Fellow White Dudes: Let’s Roll a d20
Last week, I attended an unconference called ORD Camp. At the event, attendees create sessions together around their passions and expertise. Everyone is a “speaker”; there’s no hierarchy of VIPs and attendees. Participants this year included astronauts, public school teachers, national reporters, government officials, and radio and TV show hosts, to name just a few.
The organizers, Zach and Fitz, have been deliberate about inviting diverse participants. This year, they called me up and asked me to give a short introductory talk. A number of people have asked me to make it available, so I’m sharing it here, under the Creative Commons
Attribution-Share Alike 4.0 International license.
Hi! I’m a white dude. So are Fitz and Zach. They asked me to give a five minute talk to my fellow white dudes.
I’ll be honest – I’m terrified. Talking about race and gender is deeply uncomfortable for me. It’s probably uncomfortable for you too. But that’s OK – we’re here to grow, and to learn, and we’ll stumble through it together.
As white dudes, I think we share some things in common.
- We’re usually surrounded by lots of other white dudes. That’s significant, because humans feel more comfortable when we see people who look like us. And when we feel more comfortable, we’re more likely to participate, and be ourselves.
- We’re raised in a society where it’s unusual that speaking up puts us in danger. Most of us don’t regularly stop to think – if I say this, am I putting myself in jeopardy?
- We’re rewarded and encouraged for making our voices heard. Society expects us to take up a lot of room in the room, and many of us are raised to do that.
That can affect the way we interact with the world. And it can affect the way everyone else here interacts with each other, too.
Being a white dude means we have power and privilege. And – there’s a set of default behaviors associated with power and privilege that can be pretty toxic to what we all want to accomplish here together at this event.
Five minutes isn’t enough time to unpack that. But it is long enough for me to give you a crash course in being an awesome participant here. I’m going to give you a tool kit to make your ORD Camp experience better for yourself AND better for all of our non-white-dude friends. Which is literally everyone else!
Here’s the secret. When you’re in sessions, you’ll find yourself experiencing them two ways: speaking/teaching, and listening/learning. A common white dude default, certainly my default, is speaking/teaching – even when, perhaps, we’re not the world’s greatest authority on the topic. But this event is amazing, because we have a chance to listen and learn from truly amazing experts.
So this weekend, join me in trying something different. Make your ORD Camp about listening instead of talking. And because I’m terrible at this and know how hard it can be, I’ve got three pieces of advice.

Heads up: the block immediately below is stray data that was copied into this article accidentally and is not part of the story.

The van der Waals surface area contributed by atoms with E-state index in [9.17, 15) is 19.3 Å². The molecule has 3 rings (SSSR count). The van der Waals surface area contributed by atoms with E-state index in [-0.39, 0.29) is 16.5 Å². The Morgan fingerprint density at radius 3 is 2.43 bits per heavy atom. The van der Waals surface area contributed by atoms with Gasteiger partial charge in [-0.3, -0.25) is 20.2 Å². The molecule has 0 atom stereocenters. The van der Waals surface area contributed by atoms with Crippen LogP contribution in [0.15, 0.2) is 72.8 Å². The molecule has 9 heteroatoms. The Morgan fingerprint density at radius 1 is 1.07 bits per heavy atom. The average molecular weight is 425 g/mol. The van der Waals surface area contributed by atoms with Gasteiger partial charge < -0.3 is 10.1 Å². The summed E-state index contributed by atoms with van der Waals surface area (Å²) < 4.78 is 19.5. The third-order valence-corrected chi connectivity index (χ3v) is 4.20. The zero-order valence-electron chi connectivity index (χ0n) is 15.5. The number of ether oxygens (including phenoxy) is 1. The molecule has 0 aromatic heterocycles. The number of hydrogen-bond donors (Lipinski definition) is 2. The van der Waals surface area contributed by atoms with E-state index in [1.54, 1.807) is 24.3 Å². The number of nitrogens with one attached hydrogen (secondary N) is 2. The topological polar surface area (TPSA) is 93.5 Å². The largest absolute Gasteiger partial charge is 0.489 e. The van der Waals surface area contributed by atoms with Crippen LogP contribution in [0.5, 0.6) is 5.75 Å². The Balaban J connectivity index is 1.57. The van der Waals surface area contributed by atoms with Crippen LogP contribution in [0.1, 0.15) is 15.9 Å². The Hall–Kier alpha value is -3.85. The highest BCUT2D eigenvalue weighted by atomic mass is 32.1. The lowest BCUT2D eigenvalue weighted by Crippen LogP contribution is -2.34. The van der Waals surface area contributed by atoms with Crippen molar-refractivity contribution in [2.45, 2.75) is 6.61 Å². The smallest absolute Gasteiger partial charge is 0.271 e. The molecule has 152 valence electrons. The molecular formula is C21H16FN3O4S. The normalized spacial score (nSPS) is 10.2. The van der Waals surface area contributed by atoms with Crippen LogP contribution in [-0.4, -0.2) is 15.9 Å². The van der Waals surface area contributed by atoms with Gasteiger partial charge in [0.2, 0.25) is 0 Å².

- Plan ahead for the panels you’re going to teach and the ones where you’re going to learn. Pick a couple where you’re an expert and participate actively. Pick a dozen where you’re not and be a great listener.
- Take notes for yourself. Jot down what’s being said – you’ll get more from the session, and, crucially, it makes it easier to keep your mouth shut. I say this as someone who has a lot of trouble keeping his mouth shut.
- Look around the room and do the math. 20 people? Every time something interesting happens, roll a d20 in your head, and speak up on a natural 20. To make this easier to remember, I brought a bag of one hundred 20-sided dice, which you can find on the table outside. Please take one. If someone in your panel needs a reminder to make space for others, just playing with your d20 might do the trick.
Finally, a cautionary tale: at ORD camp two years ago I was in a session on underrepresentation in tech. Most of the attendees were underrepresented people in tech. Most of the words were spoken by white dudes. It was embarrassing. Fellow white dudes, let’s not be those dudes.
ORD camp is amazing. We have very little time and so many amazing people to share that time with. Let’s make the most of it: reduce our footprint and make room for other voices. Spend more time listening and less time speaking. Speaking of which… thank you.
Special thanks to my dear friend Anita, whose compassionate critique of an early draft saved it from being much, much worse. Anything good is hers, anything lousy is mine.
The aftermath of this talk was incredible, and I’m still processing it. I had a lot of conversations about topics I’ve never really explored before, with people of all backgrounds, who wanted to discuss this.
On top of that, I was asked to serve on the first ORD Camp Code of Conduct Committee (yes, as the representative white dude). The whole experience was incredible, and I’m still thinking about its impact on me. More on that to come.
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